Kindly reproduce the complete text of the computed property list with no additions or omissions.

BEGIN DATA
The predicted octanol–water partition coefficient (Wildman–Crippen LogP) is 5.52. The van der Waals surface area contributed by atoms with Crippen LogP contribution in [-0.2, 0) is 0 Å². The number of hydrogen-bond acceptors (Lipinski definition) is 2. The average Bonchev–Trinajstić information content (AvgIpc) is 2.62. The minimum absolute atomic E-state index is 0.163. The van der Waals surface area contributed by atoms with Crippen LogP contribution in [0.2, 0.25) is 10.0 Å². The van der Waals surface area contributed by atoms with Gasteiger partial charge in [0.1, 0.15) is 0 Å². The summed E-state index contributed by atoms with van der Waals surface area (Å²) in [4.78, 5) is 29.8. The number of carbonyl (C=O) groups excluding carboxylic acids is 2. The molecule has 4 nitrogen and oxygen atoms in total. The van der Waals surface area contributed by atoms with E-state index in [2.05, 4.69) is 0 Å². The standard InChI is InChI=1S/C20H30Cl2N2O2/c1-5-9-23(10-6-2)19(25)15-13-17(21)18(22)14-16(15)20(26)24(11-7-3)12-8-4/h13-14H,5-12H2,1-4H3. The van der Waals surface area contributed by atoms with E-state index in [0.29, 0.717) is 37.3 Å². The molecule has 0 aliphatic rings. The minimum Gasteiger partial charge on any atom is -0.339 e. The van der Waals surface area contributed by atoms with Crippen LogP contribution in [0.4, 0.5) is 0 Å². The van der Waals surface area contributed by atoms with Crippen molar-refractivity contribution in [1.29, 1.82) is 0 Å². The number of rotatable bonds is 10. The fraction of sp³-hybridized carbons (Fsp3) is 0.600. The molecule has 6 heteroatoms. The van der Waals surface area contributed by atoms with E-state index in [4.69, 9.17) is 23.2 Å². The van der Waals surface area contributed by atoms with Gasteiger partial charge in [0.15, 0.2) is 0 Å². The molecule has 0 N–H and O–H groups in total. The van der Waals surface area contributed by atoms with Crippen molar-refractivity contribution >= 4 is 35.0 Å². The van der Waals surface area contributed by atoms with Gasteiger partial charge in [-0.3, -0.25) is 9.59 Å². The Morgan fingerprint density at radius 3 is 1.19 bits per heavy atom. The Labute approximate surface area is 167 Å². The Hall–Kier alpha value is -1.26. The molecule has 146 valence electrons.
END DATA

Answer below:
The predicted octanol–water partition coefficient (Wildman–Crippen LogP) is 5.52. The van der Waals surface area contributed by atoms with Crippen LogP contribution in [-0.2, 0) is 0 Å². The number of hydrogen-bond acceptors (Lipinski definition) is 2. The average Bonchev–Trinajstić information content (AvgIpc) is 2.62. The minimum absolute atomic E-state index is 0.163. The van der Waals surface area contributed by atoms with Crippen LogP contribution in [0.2, 0.25) is 10.0 Å². The van der Waals surface area contributed by atoms with Gasteiger partial charge in [0.1, 0.15) is 0 Å². The summed E-state index contributed by atoms with van der Waals surface area (Å²) in [4.78, 5) is 29.8. The number of carbonyl (C=O) groups excluding carboxylic acids is 2. The molecule has 4 nitrogen and oxygen atoms in total. The van der Waals surface area contributed by atoms with E-state index in [2.05, 4.69) is 0 Å². The standard InChI is InChI=1S/C20H30Cl2N2O2/c1-5-9-23(10-6-2)19(25)15-13-17(21)18(22)14-16(15)20(26)24(11-7-3)12-8-4/h13-14H,5-12H2,1-4H3. The van der Waals surface area contributed by atoms with E-state index in [0.29, 0.717) is 37.3 Å². The molecule has 0 aliphatic rings. The minimum Gasteiger partial charge on any atom is -0.339 e. The van der Waals surface area contributed by atoms with Crippen LogP contribution in [0.4, 0.5) is 0 Å². The van der Waals surface area contributed by atoms with Crippen molar-refractivity contribution in [1.29, 1.82) is 0 Å². The number of rotatable bonds is 10. The fraction of sp³-hybridized carbons (Fsp3) is 0.600. The molecule has 6 heteroatoms. The van der Waals surface area contributed by atoms with E-state index in [4.69, 9.17) is 23.2 Å². The van der Waals surface area contributed by atoms with Gasteiger partial charge in [0.15, 0.2) is 0 Å². The molecule has 0 N–H and O–H groups in total. The van der Waals surface area contributed by atoms with Crippen molar-refractivity contribution >= 4 is 35.0 Å². The van der Waals surface area contributed by atoms with Gasteiger partial charge in [-0.3, -0.25) is 9.59 Å². The Morgan fingerprint density at radius 3 is 1.19 bits per heavy atom. The Labute approximate surface area is 167 Å². The Hall–Kier alpha value is -1.26. The molecule has 146 valence electrons.